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Rhizoplane refers to a community of extremely metabolically and reproductively active bacteria, including Actinomycetales. This community is in very close contact with the fine roots and is located a few μm near the root surface. The soluble carbohydrates, oligosaccharides, organic acids, enzymes, vitamins and growth substances secreted by the roots support the formation of a specific microflora. The mucilage coat of the root tips consists of liquefiable carbohydrates and acts as a substrate for the microflora near the root. The plant benefits from the mutual exchange of substances with the rhizoplane. It receives additional nutrients that are released by the bacteria. Mycorrhizal fungi act as transmitters. The associated microflora also secrete antibiotic substances, protecting the roots of the plant from specific pests.[1] The rhizoplane is seamlessly followed by the rhizosphere. Rhizoplane and rhizosphere together form the soil root interface[2] (soil root interface).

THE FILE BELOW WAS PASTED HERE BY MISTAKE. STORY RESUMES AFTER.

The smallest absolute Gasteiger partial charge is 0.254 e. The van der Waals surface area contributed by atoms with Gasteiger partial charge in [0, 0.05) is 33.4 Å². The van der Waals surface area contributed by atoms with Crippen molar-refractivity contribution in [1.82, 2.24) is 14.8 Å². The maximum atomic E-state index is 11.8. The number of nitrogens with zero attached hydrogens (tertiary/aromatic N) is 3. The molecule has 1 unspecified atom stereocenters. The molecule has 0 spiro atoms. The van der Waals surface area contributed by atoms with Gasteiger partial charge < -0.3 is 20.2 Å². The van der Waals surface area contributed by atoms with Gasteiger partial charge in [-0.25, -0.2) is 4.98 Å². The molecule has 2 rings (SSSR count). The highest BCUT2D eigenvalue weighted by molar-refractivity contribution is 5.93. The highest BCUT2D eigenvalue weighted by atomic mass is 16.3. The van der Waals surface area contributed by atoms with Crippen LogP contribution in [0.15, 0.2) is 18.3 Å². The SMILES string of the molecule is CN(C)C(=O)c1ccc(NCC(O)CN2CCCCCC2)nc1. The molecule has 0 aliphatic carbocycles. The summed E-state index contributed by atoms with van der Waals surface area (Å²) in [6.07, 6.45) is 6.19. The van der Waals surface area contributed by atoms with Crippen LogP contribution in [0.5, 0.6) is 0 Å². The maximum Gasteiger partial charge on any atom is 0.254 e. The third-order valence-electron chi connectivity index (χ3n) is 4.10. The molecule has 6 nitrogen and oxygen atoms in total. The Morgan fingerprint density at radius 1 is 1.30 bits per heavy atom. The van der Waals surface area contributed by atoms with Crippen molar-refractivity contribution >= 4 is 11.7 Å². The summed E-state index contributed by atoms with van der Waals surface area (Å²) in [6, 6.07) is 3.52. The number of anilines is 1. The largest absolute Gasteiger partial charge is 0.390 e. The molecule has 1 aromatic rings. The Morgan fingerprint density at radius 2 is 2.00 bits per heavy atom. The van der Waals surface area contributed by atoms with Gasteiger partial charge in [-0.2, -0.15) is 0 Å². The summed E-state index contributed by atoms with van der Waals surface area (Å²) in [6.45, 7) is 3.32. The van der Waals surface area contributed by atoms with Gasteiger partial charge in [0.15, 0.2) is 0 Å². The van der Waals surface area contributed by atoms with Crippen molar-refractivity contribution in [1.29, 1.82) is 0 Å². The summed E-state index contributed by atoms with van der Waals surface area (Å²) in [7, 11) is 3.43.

Individual references

  1. Walter Larcher: Ecophysiology of plants. Ulmer Verlag 2001. ISBN 3-8252-8074-8. page 32ff.
  2. Ulrich Gisi: Soil Ecology, Georg Thieme Verlag XIII edition, pages 205 ISBN 3-13-747202-4